Parenting Micah has been a journey that has it's own set of ups and downs. It's parenthood on crack. The downfalls are so much lower and hit so much harder that the upswings are even more joyous and celebratory than normal. And I'm talking celebrating things like climbing a 6' chain link fence. There's so much there to be thrilling over that the fact that he could easily plunge head-first onto a very large rock and suffer a severe concussion (or worse) barely registers. It does register, mind you, but barely. You see, Micah is just 5. What other 5 year olds climb 6' chain link fences? But there's more. He has low muscle tone, he has impaired motor skills, and he has the mental capacity of a 2 year old. Climbing anything is much more difficult for him than for any other 5 year old, and yet he thrills to do just that. And we're right there rejoicing with him. Scared out of our wits, but rejoicing nonetheless.
But there are the downfalls, too. The things just mentioned make so many things just plain impossible for him. And his lack of speech has been a source of concern and frustration to us for years. Will he ever talk? I have every confidence that he will. I have no idea if it'll be clear enough to be understood by anyone outside his immediate family though. Or even when the msyteries of speech will reveal themselves to him and unlock the potential that lies inside him.
Without speech it's so very difficult to know what he knows. Can he count? Does he know his colors? Has he any clue that an alphabet exists? And yet I know he's incredibly brilliant. The dog count in our house changes from week to week. Literally. And yet when I let the dogs outside, he will stand at the door and yell until every last one is in. He's aware of the changes and knows which dogs they are. Things like that amaze me. I have no idea what's going on inside that head of his, but I know his wheels are turning, and turning fast. Speech could do so much. And yet, it's just not there.
I found a book called Schuyler's Monster about a father's journey with his wordless daughter. Wow. Just wow. It's my life, and his life, and her life, and Micah's life. The ups and downs, the heartache and hopes, the fears and frustrations. But this family was introduced to communicative devices and it unlocked a world of words for Schuyler.
We've been asked by the Downs clinic and therapists if the school uses any communicative devices for him. I've asked the school, and everyone who brings these topics up, what devices they would be. The answers all seem to end in language I'm not familiar with or some sort of vague tried-and-failed mumbo jumbo.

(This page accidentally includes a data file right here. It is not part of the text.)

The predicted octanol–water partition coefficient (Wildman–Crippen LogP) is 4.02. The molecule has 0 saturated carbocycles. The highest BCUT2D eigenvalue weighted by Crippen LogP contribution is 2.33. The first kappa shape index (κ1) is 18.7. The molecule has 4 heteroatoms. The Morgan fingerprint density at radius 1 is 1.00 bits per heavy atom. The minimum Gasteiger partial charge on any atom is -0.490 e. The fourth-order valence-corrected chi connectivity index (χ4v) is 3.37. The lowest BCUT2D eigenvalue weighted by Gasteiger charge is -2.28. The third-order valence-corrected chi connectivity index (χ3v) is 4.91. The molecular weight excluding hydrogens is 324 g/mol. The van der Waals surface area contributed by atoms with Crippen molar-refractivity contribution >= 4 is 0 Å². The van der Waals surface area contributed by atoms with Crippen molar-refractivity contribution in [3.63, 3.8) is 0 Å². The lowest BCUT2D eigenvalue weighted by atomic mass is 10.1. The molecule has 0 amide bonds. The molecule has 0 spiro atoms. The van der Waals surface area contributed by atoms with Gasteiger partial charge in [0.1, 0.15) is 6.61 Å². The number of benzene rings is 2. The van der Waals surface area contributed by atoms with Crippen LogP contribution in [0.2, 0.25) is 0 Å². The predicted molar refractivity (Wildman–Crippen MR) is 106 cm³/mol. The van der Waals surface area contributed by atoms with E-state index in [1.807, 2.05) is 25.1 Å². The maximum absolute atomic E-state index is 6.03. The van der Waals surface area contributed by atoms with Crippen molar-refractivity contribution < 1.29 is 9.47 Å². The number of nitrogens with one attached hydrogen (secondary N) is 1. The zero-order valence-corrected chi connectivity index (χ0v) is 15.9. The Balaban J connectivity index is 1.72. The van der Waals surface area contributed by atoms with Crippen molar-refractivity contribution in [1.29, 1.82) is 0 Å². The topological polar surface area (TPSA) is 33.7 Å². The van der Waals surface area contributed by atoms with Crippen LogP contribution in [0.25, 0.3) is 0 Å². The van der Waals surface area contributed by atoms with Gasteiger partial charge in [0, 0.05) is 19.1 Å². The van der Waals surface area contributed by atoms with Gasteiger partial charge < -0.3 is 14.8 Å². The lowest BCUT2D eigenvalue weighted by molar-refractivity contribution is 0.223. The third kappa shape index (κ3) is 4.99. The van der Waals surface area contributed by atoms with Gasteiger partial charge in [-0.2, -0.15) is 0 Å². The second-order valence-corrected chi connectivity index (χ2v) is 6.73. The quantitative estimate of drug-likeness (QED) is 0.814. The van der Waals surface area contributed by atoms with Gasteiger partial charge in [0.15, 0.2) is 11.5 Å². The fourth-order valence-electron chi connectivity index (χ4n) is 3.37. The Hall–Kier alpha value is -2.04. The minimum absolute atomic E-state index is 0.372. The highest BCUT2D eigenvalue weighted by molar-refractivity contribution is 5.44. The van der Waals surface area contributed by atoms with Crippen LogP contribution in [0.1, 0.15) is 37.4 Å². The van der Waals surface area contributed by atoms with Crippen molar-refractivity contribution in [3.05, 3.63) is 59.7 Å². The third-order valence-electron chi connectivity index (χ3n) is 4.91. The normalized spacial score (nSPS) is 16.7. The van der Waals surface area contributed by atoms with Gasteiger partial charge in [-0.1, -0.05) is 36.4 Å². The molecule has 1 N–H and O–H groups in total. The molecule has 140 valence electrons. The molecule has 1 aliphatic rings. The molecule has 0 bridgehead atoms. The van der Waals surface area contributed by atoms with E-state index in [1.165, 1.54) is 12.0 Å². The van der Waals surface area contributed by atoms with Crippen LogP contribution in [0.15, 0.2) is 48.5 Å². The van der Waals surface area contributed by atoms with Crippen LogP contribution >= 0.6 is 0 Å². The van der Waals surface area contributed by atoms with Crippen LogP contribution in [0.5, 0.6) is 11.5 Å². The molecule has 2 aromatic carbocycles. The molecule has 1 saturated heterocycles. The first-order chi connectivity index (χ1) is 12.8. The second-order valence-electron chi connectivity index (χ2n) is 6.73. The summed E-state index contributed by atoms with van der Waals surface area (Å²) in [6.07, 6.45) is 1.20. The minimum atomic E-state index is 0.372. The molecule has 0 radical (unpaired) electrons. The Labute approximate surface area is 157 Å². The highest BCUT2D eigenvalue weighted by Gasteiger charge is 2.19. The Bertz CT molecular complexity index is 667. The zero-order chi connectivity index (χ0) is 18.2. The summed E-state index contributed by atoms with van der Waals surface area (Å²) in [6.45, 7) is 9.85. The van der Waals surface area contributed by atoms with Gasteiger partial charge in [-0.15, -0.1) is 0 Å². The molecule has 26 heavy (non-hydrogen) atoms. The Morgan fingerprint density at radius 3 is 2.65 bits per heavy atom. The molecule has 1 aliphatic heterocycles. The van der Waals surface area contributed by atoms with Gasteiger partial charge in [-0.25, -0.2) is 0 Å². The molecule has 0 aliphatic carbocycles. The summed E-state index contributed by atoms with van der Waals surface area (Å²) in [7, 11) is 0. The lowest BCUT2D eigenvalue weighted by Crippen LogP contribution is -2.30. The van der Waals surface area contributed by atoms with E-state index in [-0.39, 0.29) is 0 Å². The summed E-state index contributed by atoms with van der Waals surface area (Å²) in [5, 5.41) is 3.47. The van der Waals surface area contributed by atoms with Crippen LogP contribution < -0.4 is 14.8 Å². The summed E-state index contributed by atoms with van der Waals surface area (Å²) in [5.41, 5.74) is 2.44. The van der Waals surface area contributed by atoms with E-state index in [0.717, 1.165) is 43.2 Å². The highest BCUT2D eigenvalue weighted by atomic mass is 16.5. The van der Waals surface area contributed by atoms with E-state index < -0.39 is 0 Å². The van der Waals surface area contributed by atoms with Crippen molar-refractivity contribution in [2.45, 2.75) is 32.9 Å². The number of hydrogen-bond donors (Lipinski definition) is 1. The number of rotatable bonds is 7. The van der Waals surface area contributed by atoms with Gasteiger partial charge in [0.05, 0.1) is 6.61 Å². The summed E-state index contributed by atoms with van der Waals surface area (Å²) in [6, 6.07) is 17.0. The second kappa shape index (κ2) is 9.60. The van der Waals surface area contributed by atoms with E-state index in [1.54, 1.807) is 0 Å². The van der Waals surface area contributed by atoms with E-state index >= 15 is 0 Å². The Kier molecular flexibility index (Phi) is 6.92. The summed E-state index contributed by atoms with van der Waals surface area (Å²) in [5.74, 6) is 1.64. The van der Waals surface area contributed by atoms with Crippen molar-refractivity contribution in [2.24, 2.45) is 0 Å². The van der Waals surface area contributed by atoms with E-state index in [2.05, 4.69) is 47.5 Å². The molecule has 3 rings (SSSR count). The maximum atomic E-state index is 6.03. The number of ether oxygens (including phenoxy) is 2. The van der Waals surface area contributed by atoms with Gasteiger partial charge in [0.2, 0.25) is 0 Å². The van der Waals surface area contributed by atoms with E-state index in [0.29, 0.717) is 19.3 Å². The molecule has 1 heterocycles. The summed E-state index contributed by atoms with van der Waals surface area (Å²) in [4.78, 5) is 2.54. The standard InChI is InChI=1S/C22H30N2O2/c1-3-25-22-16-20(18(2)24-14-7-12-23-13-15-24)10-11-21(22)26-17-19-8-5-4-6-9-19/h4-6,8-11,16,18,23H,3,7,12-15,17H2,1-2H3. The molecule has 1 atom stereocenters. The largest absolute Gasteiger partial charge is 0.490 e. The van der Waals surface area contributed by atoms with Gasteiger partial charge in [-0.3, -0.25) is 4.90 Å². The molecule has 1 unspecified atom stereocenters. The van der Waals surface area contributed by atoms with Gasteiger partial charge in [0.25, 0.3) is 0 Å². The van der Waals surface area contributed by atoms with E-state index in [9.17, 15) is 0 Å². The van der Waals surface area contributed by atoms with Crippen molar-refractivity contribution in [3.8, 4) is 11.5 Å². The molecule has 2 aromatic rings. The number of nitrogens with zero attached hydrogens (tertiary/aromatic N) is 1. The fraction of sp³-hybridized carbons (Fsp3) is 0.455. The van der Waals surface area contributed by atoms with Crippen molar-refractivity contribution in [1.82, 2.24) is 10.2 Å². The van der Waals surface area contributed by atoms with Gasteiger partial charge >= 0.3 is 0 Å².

I hate that I've not explored these options any further on my own. I feel I've failed Micah somehow. Why didn't these very people tell me exactly what was out there and allow me to make a choice for my own son? I'm so frustrated that there could be something to help Micah convey his thoughts and feelings, and yet nobody told us. And I never found it myself. But now I know.
The thing that has me most frustrated is the fact of finances. I know for a fact that these devices aren't cheap. And I know for a fact that schools are expected to provide these for their students if necessary. Which makes a lot of sense to me why the whole fancy talk and mumbo-jumbo happened when I questioned about these devices. It looks suspiciously like they wanted to turn me off of something that would make them spend a small fortune on my child. I'm not saying that's how it was, but you have to admit that it looks shady, right?
I called his preschool today and asked if they had one we could borrow. I'd want to know if it's something he could be coerced into using before pursuing anything for sure. They transferred me three times before mumbling something about "through the Harrisburg office" and "waiting list."
These people don't realize that my dander is up. Mama Bear has come out of the shadows and is on a rampage. We have just over a month until school begins and I'd like nothing more than to have him start school with one if he will use it. Or can use it. And in this month we've got to get our hands on one and have time to try it. I pity the person who stands in my way.
My next step will be to call his kindergarten tomorrow and ask if they have one. And then his services coordinator who's in charge of weird thigns like this. And I may even call the company that makes these and ask if they ever loan trials out. I will explore every option that I can possibly think of until I get some kind of instant satisfaction.
If I don't fight Micah's battles, who will?